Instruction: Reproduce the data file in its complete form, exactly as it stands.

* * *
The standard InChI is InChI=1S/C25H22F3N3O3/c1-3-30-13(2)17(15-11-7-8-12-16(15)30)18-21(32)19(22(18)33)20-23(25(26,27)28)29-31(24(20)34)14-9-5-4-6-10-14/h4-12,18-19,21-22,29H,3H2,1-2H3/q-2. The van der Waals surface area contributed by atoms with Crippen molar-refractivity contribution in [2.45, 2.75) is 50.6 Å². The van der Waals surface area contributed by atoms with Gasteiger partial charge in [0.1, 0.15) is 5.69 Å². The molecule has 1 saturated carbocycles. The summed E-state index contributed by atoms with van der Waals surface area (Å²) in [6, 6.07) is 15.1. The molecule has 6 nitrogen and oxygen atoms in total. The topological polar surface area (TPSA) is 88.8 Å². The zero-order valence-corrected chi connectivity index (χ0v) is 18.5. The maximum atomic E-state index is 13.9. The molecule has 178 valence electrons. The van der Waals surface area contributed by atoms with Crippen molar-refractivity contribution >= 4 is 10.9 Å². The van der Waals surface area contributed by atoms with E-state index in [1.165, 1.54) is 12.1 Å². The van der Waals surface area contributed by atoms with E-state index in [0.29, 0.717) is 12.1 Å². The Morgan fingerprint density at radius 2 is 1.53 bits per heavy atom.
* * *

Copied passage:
The standard InChI is InChI=1S/C25H22F3N3O3/c1-3-30-13(2)17(15-11-7-8-12-16(15)30)18-21(32)19(22(18)33)20-23(25(26,27)28)29-31(24(20)34)14-9-5-4-6-10-14/h4-12,18-19,21-22,29H,3H2,1-2H3/q-2. The van der Waals surface area contributed by atoms with Crippen molar-refractivity contribution in [2.45, 2.75) is 50.6 Å². The van der Waals surface area contributed by atoms with Gasteiger partial charge in [0.1, 0.15) is 5.69 Å². The molecule has 1 saturated carbocycles. The summed E-state index contributed by atoms with van der Waals surface area (Å²) in [6, 6.07) is 15.1. The molecule has 6 nitrogen and oxygen atoms in total. The topological polar surface area (TPSA) is 88.8 Å². The zero-order valence-corrected chi connectivity index (χ0v) is 18.5. The maximum atomic E-state index is 13.9. The molecule has 178 valence electrons. The van der Waals surface area contributed by atoms with Crippen molar-refractivity contribution >= 4 is 10.9 Å². The van der Waals surface area contributed by atoms with E-state index in [1.165, 1.54) is 12.1 Å². The van der Waals surface area contributed by atoms with E-state index in [0.29, 0.717) is 12.1 Å². The Morgan fingerprint density at radius 2 is 1.53 bits per heavy atom.